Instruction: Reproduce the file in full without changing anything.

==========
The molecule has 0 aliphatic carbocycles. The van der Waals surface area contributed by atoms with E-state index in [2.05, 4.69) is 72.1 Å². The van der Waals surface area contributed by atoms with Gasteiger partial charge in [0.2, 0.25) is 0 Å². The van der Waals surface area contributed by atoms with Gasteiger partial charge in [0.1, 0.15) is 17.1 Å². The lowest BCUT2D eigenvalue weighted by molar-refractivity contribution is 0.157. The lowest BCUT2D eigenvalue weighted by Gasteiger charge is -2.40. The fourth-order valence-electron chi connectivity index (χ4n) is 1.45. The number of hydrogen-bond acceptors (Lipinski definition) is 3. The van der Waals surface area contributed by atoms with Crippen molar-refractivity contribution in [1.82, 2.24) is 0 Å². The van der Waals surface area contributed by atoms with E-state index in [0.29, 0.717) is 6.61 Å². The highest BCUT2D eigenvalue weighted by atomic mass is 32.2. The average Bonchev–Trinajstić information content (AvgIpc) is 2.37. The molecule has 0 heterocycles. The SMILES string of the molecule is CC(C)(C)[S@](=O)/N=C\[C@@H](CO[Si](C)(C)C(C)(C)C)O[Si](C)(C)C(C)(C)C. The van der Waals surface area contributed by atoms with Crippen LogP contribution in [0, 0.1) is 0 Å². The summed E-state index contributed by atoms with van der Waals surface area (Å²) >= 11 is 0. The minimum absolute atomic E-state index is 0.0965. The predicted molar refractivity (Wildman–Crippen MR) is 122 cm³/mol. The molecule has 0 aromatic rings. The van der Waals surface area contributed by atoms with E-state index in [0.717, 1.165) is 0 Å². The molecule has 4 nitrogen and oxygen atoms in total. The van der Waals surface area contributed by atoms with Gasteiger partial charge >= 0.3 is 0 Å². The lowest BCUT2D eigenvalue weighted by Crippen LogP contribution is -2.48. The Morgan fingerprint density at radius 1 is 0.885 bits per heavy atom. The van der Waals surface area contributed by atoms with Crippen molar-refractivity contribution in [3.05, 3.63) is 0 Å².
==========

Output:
The molecule has 0 aliphatic carbocycles. The van der Waals surface area contributed by atoms with E-state index in [2.05, 4.69) is 72.1 Å². The van der Waals surface area contributed by atoms with Gasteiger partial charge in [0.2, 0.25) is 0 Å². The van der Waals surface area contributed by atoms with Gasteiger partial charge in [0.1, 0.15) is 17.1 Å². The lowest BCUT2D eigenvalue weighted by molar-refractivity contribution is 0.157. The lowest BCUT2D eigenvalue weighted by Gasteiger charge is -2.40. The fourth-order valence-electron chi connectivity index (χ4n) is 1.45. The number of hydrogen-bond acceptors (Lipinski definition) is 3. The van der Waals surface area contributed by atoms with Crippen molar-refractivity contribution in [1.82, 2.24) is 0 Å². The van der Waals surface area contributed by atoms with E-state index in [0.29, 0.717) is 6.61 Å². The highest BCUT2D eigenvalue weighted by atomic mass is 32.2. The average Bonchev–Trinajstić information content (AvgIpc) is 2.37. The molecule has 0 heterocycles. The SMILES string of the molecule is CC(C)(C)[S@](=O)/N=C\[C@@H](CO[Si](C)(C)C(C)(C)C)O[Si](C)(C)C(C)(C)C. The van der Waals surface area contributed by atoms with Crippen LogP contribution in [0, 0.1) is 0 Å². The summed E-state index contributed by atoms with van der Waals surface area (Å²) >= 11 is 0. The minimum absolute atomic E-state index is 0.0965. The predicted molar refractivity (Wildman–Crippen MR) is 122 cm³/mol. The molecule has 0 aromatic rings. The van der Waals surface area contributed by atoms with E-state index in [0.717, 1.165) is 0 Å². The molecule has 4 nitrogen and oxygen atoms in total. The van der Waals surface area contributed by atoms with Gasteiger partial charge >= 0.3 is 0 Å². The lowest BCUT2D eigenvalue weighted by Crippen LogP contribution is -2.48. The Morgan fingerprint density at radius 1 is 0.885 bits per heavy atom. The van der Waals surface area contributed by atoms with Crippen molar-refractivity contribution in [3.05, 3.63) is 0 Å².